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London Olympics Information » About the Olympics » Olympic Symbols » Olympic Flame and Torch Relay

Olympic Flame and Torch Relay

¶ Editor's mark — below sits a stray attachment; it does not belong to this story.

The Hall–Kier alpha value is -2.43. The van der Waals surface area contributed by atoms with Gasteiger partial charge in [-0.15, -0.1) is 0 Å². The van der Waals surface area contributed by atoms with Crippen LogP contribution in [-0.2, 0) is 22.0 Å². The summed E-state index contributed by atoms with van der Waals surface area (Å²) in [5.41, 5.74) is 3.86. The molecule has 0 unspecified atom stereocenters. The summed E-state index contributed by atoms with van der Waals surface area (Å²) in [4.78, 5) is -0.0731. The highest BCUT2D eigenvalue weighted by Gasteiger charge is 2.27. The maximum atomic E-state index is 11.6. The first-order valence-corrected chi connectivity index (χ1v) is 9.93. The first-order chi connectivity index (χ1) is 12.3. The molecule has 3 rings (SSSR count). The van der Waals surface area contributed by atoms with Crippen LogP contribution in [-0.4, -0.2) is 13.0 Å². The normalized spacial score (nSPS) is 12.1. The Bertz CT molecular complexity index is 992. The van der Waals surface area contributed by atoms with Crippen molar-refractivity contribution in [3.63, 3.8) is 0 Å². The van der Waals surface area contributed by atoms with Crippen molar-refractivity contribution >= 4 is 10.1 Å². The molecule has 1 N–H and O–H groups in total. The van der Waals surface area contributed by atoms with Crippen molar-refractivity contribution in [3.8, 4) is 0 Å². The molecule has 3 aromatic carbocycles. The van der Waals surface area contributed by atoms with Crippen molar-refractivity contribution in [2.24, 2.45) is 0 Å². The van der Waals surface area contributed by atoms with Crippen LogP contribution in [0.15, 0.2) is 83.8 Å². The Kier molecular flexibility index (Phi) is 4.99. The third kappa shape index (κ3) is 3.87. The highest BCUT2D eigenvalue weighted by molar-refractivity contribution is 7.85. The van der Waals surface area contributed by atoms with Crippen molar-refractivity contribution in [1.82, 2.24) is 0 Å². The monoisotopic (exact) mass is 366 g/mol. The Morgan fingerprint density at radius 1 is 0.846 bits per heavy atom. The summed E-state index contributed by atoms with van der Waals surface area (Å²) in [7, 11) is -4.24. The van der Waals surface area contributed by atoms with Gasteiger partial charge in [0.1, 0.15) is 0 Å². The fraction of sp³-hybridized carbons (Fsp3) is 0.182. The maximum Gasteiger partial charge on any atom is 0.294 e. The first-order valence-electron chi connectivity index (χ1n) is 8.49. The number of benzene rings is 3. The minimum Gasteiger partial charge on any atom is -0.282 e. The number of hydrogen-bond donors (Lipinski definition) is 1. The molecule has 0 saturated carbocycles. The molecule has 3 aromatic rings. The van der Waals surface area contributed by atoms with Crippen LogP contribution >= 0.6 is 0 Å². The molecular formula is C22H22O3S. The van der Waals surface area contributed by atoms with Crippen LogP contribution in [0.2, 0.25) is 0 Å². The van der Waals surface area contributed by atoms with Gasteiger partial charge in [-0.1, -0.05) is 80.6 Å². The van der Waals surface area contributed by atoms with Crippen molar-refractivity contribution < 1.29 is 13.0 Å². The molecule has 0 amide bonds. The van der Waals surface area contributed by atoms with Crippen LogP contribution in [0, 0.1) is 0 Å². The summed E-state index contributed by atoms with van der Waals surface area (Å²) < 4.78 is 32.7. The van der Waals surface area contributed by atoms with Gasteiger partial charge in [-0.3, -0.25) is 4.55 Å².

The Olympic Flame is the second most easily recognisable symbol of the Olympic Games. The tradition of lighting the Olympic Flame has been practised since ancient Olympics, which were held in Olympia. During those times, the flame was lit to symbolize the death and rebirth of Olympic heroes. However, the flame did not feature in the earlier modern Olympic Games. The lighting up of the Olympic Flame was reinstated during the 1928 Amsterdam Games. The Olympic Torch Relay, though, was for the first time introduced during the 1936 Berlin Games by Dr Carl Diem, who was a German sports administrator and the Secretary General of the Organizing Committee of the Berlin Olympic Games. On a visit to Olympia, Dr Carl Diem and Theodor Lewald envisioned a new symbolic ritual wherein a lit Olympic flame would be transported from Greece to Berlin by a relay of torch-bearers. The first flame was ignited in Olympia, Greece, on June 30, 1936, in the vestiges of the Temple of Hera by 15 white-robed maidens posing as 'priestesses', using a parabolic mirror focusing the sun's rays. The ritual was enacted under the supervision of a 'high priestess'. The torch was then relayed 3,422 kilometres from Athens to the Olympic stadium in Berlin by young runners, each of whom carried the flame for a single kilometre. This tradition has continued till this day, albeit with interesting variations. In the 1976 Games, the sacred flame took the ethereal route, when an electronic pulse extracted from the actual burning flame at Athens was propagated through a satellite to Montreal, where a laser beam was used to ignite the cauldron. In another path-breaking instance, the torch took an undersea route when Wendy Craig-Duncan, a Marine Biologist on the Great Barrier Reef, Australia, carried the Olympic torch underwater on day 20 of the 2000 Sydney Olympic Torch Relay at Agincourt Reef, Great Barrier Reef. Cutting-edge technology is used while manufacturing the torch, taking into consideration the comfort and safety of the torch-bearer and its protection from environmental factors such as wind and rain. A mixture of 65% butane (cigarette lighter fuel) and 35% propane (LP gas) has been established as fuel for the torch.



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